USCG Concerned After receiving 60 Distress Calls in One FL Area Within 15-Hour Period
Coast Guard reminds mariners of safety after a busy weekend
Posted Sep. 16, 2013
ST. PETERSBURG, Fla. — The Coast Guard wants to remind mariners of safety tips while on the water after a busy weekend.
Watchstanders at Coast Guard Sector St. Petersburg received approximately 60 distress calls within a 15-hour period Sunday. The majority of the calls were of mariners beset by weather, overdue because of weather, and not having the proper safety equipment aboard their vessel to assist them in a storm.
"It is imperative people do not leave the dock without checking the weather or having proper safety equipment aboard their vessel including a VHF-FM radio to listen to information broadcasts," said Richard Hutchinson, a search and rescue coordinator at the sector.
Hutchinson and his team began issuing a weather broadcast over VHF-FM channel 16 radio at 1 p.m., Sunday warning mariners of the storm coming through the area at approximately 4 p.m.
Due to the storm, Coast Guard crews at Station Sand Key, Air Station Clearwater and Station St. Petersburg rescued a total of six people during three different cases during the storm.
The Coast Guard would like to ask any mariners who abandoned their vessel and came ashore by other means during the storm to contact Sector St. Petersburg at 727-824-7506, so search and rescue crews are not launched on non-distress cases of adrift vessels and salvage arrangements can be made.
"One of our problems yesterday was the majority of the calls came in through cell phones," said Hutchinson. "After receiving the initial call, the calls were dropped either due to coverage or dead batteries. Having a VHF-FM radio is the best means of communication, as well as emergency position indicating radio beacons and of course a life jackets. We want boater to be safe."
Below are safety tips mariners should review before heading out on the water.
Make sure a friend or relative knows your float plan. A float plan states where you are going and how many people are aboard your vessel. It also gives a vessel description, details your destination and what time you expect to arrive there. If you are delayed for some reason, make sure you let someone know.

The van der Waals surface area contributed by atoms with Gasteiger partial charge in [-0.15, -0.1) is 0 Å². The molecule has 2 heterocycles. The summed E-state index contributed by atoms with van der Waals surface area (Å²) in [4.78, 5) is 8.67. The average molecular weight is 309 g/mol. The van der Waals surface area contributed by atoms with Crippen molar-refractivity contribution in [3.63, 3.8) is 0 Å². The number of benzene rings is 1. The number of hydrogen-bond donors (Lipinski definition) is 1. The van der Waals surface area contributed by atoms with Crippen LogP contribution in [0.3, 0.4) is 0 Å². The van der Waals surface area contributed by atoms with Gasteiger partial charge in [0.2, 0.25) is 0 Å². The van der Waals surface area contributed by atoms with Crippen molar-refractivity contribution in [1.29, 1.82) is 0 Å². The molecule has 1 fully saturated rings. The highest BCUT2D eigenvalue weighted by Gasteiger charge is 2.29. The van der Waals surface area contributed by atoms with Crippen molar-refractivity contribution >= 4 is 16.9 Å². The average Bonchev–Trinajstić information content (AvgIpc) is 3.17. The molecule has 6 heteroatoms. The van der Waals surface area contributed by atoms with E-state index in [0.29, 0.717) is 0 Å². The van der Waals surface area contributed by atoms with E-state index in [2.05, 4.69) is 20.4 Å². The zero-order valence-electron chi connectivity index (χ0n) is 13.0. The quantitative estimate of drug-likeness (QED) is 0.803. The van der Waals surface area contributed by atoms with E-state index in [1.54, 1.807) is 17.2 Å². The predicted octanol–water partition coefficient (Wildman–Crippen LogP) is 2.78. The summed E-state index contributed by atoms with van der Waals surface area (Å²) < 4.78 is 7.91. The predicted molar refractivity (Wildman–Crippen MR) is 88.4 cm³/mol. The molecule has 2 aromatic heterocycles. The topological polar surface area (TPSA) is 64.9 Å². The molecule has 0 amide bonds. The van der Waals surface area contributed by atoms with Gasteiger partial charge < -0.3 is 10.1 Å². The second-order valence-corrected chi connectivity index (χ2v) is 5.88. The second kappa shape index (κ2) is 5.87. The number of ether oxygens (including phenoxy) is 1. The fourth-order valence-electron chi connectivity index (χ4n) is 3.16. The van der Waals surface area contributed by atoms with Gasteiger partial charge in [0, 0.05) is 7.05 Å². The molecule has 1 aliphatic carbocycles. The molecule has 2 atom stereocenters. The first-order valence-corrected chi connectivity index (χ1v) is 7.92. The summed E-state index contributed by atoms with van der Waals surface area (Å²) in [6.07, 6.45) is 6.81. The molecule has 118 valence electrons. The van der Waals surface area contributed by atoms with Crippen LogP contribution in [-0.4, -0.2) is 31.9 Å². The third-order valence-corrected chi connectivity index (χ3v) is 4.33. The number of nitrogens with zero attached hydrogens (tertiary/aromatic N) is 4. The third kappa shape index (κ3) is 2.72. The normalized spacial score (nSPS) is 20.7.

• Have working communication equipment aboard your vessel. A VHF-FM radio is the best method of communication while on the water. Although cell phones are a good backup, they can be unreliable due to gaps in coverage area and the inevitable dead battery.
• Make certain to check the local weather prior to departing the dock. Weather can change rapidly, so mariners planning on making way should keep a watchful eye on the forecast conditions.
• Wear your life jacket! More than 80 percent of boaters who drown were not wearing their life jackets. In an emergency there might not be enough time to put one on, so wearing one at all times may save your life.
• Inspect your boat to avoid breakdowns that often lead to tragedy in the water. Obtain a free, no-fault vessel safety check, which can be conducted by the Coast Guard Auxiliary, before heading out on the water. The safety checks are courtesy examinations of your vessel, verifying the presence and condition of certain safety equipment required by state and federal regulations.
Below are approximate prices for boating safety equipment.
VHF-FM radio $120
personnel locator beacon $250
flare kit $100
survival mirror $10
"You can never put a price on a life and when an emergency happens," said Hutchinson. "Having emergency equipment aboard your vessel and not needing it, is much better than needing it and not having it."
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